Time does NOT equal money

The concept time is money is great, but the phrase stinks. Too often people say “time is money” in a sort of tongue and cheek way. It makes both time and money feel synonymous; to get one, you have to sacrifice the other.

Time isn’t money though. Time is time. It’s finite and it’s scarce.

When Ben Franklin wrote his Advice to a Young Tradesman and included the phrase, that was the take away; time is valuable. So, the question is, how do you value it? What is the value of your time?

Why time is NOT money and the importance of valuing this scarce and finite resource. | Rising Tide Society
Photo by Lukas Blazek on Unsplash

Time and Money Hypothetical Case Study

I’m not a photographer. I can push a button and a picture appears, but I can’t capture moments like a photographer can. What I can do though, is manage money. I run the financial side of a photography business. So, I’ll use photography in a simple case study.

Let’s say you charge $500 for an hour-long family session. That hour-long session is hardly ever an hour. In fact, it is absolutely never an hour. Before ever finding that client, you spent hours building and planning a marketing strategy. Then, after that client requested your services, you engaged back and forth which, hopefully, led to conversion (boom, school word). You scouted for locations and drafted a contract.

I’m exhausted by this point. Once that “hour” long session is over, you waited for the session to upload to Lightroom (which, of course, crashed because you work your MacBook Pro at 2009%). You spent hours culling, editing and re-editing, your eyes started bleeding a little, you went cross eyed for a moment, etc.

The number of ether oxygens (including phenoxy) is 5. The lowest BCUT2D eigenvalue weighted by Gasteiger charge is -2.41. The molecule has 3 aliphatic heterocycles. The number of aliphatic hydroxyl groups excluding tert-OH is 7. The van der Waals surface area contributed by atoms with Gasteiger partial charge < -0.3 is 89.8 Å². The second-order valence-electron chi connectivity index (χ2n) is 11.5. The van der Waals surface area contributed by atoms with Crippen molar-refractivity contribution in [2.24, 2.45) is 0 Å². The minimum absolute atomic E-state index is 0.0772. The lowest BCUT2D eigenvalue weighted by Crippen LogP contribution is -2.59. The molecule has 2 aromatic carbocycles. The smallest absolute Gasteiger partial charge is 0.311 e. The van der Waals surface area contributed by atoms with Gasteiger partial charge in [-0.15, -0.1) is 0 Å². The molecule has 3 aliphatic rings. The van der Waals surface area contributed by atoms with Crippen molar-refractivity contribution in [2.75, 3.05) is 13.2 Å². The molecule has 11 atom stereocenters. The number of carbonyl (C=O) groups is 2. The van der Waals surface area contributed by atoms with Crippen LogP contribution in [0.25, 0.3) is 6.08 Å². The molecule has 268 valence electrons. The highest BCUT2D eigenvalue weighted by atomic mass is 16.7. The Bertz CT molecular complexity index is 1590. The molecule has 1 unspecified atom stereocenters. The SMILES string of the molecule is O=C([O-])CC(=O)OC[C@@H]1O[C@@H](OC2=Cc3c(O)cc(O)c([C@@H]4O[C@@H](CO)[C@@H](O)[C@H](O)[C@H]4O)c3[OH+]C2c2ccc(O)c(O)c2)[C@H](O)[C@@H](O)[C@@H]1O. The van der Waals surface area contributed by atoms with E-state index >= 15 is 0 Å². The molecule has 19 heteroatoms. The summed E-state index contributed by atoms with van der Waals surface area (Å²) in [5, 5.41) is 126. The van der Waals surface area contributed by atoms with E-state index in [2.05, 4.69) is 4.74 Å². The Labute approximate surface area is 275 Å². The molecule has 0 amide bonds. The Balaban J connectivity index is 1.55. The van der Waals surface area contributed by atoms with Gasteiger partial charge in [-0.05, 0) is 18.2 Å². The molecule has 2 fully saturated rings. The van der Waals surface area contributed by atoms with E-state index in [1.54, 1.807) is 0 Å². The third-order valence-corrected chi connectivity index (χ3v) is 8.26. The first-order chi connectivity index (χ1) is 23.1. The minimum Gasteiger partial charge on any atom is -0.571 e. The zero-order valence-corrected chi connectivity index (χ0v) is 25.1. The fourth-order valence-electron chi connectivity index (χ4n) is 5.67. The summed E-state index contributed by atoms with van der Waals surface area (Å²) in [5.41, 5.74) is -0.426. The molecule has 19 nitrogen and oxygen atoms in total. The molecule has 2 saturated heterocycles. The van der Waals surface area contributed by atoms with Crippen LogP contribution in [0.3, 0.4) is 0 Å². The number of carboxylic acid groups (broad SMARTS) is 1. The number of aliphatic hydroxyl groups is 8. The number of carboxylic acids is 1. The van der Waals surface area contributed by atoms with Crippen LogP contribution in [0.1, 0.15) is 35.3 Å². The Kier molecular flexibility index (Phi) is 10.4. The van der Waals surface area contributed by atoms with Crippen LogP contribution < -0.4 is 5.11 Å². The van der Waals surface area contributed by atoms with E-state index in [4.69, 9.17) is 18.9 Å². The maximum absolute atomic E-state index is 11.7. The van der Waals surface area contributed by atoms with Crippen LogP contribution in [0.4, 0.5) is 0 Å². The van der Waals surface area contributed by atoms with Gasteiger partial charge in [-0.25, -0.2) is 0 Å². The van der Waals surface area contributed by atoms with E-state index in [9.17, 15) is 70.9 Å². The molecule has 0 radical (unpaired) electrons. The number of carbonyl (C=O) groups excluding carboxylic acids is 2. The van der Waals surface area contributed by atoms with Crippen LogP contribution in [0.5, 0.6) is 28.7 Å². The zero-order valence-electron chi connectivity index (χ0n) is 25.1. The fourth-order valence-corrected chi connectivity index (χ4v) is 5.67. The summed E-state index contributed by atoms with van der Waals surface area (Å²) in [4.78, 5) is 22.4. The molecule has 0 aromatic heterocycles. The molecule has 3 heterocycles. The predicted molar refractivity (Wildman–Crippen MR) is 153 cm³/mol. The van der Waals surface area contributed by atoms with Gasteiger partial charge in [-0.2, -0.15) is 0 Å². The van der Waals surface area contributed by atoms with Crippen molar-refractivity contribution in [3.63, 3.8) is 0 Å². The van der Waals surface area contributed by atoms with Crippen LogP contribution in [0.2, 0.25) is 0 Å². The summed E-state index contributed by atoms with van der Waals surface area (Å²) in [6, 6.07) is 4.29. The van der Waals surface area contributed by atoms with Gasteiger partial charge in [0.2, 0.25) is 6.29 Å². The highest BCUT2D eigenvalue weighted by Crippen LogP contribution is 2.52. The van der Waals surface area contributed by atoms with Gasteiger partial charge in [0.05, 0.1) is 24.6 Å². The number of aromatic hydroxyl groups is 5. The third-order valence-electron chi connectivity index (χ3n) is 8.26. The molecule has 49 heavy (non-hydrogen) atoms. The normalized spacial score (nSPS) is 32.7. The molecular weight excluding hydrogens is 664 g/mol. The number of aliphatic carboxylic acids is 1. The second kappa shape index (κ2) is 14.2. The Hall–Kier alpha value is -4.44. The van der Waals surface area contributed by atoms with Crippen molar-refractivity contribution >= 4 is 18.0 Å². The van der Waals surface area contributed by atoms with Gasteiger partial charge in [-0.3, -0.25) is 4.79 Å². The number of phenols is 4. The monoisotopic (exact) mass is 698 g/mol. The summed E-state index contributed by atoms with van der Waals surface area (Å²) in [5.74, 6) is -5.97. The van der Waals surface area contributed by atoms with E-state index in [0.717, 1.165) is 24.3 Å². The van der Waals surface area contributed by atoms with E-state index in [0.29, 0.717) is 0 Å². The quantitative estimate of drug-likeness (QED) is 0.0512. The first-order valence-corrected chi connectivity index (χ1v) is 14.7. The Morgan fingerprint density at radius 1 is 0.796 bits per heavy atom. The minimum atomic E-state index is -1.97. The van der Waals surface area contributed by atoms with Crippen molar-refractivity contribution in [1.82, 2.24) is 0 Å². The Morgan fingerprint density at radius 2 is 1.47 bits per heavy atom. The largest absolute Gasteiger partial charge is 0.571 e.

Eventually you send away that one picture you just can’t Photoshop anymore. The whole conversation was about time. That $500 hour-long session was great at first, but after 50 hours of combined effort and a little bit of cheddar for some guest photoshop help, you barely covered your operating expenses.

How can you overcome this deficit in time vs. money?

You can’t just charge more. Unfortunately, the market is the market. Even if you are worth $1000 a session, your market might not support it. You could do two sessions, right? The appropriate response is “No way, that’s twice the amount of work! Duh!” Well it doesn’t have to be. We just determined there is more work to do than just the session fee pays for, right? After all, “time is money!” Instead of waiting ‘til that last picture, why not outsource the whole session?

A Plug for Outsourcing

You can’t outsource everything, but you can outsource the things that don’t leave you feeling fulfilled. So, if you hate marketing, outsource it. If you hate editing, outsource it. Imagine shooting a wedding and only having to shoot the wedding. No back half to the process, no editing, no culling. How many weddings could you shoot in a year? You can outsource some of the basics or you can outsource it all. The time you don’t spend gouging your eyes out, you can use to book another client.

To pay for outsourcing though, you will have to take on more work, but it’s the work you love. It’s the work you want to do. I promise you, just how I like tooling around on excel and hypothesizing money moves, someone out there loves to do what you hate.

Allowing others to do the work you loathe creates white space in your day; a space you can fill with more productive tasks designed to grow your business.

Affording Your Time

Now how do you account for outsourcing? Account for it in your pricing structure.